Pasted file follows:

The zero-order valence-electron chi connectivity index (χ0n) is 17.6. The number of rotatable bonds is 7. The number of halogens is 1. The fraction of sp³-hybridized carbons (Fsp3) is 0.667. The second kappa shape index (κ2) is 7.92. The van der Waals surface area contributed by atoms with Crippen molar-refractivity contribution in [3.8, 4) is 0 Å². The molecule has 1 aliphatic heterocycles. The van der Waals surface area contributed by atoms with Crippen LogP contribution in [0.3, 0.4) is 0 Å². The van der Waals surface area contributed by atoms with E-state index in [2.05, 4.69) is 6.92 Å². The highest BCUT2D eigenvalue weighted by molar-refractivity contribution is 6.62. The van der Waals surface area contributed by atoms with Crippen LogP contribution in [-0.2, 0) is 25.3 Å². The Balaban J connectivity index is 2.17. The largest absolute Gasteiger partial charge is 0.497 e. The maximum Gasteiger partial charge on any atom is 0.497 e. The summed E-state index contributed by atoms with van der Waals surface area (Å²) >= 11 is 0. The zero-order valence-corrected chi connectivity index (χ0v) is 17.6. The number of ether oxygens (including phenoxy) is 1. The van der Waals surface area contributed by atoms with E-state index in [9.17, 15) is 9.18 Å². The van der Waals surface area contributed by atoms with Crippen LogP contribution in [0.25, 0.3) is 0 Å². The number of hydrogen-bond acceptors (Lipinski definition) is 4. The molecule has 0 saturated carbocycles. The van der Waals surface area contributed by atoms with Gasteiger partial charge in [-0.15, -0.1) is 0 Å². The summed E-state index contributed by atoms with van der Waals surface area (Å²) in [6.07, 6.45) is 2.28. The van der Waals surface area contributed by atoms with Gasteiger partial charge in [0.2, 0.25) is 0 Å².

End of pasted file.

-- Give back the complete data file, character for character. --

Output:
The zero-order valence-electron chi connectivity index (χ0n) is 17.6. The number of rotatable bonds is 7. The number of halogens is 1. The fraction of sp³-hybridized carbons (Fsp3) is 0.667. The second kappa shape index (κ2) is 7.92. The van der Waals surface area contributed by atoms with Crippen molar-refractivity contribution in [3.8, 4) is 0 Å². The molecule has 1 aliphatic heterocycles. The van der Waals surface area contributed by atoms with Crippen LogP contribution in [0.3, 0.4) is 0 Å². The van der Waals surface area contributed by atoms with E-state index in [2.05, 4.69) is 6.92 Å². The highest BCUT2D eigenvalue weighted by molar-refractivity contribution is 6.62. The van der Waals surface area contributed by atoms with Crippen LogP contribution in [-0.2, 0) is 25.3 Å². The Balaban J connectivity index is 2.17. The largest absolute Gasteiger partial charge is 0.497 e. The maximum Gasteiger partial charge on any atom is 0.497 e. The summed E-state index contributed by atoms with van der Waals surface area (Å²) >= 11 is 0. The zero-order valence-corrected chi connectivity index (χ0v) is 17.6. The number of ether oxygens (including phenoxy) is 1. The van der Waals surface area contributed by atoms with E-state index in [9.17, 15) is 9.18 Å². The van der Waals surface area contributed by atoms with Crippen LogP contribution in [0.25, 0.3) is 0 Å². The number of hydrogen-bond acceptors (Lipinski definition) is 4. The molecule has 0 saturated carbocycles. The van der Waals surface area contributed by atoms with Gasteiger partial charge in [-0.15, -0.1) is 0 Å². The summed E-state index contributed by atoms with van der Waals surface area (Å²) in [6.07, 6.45) is 2.28. The van der Waals surface area contributed by atoms with Gasteiger partial charge in [0.2, 0.25) is 0 Å².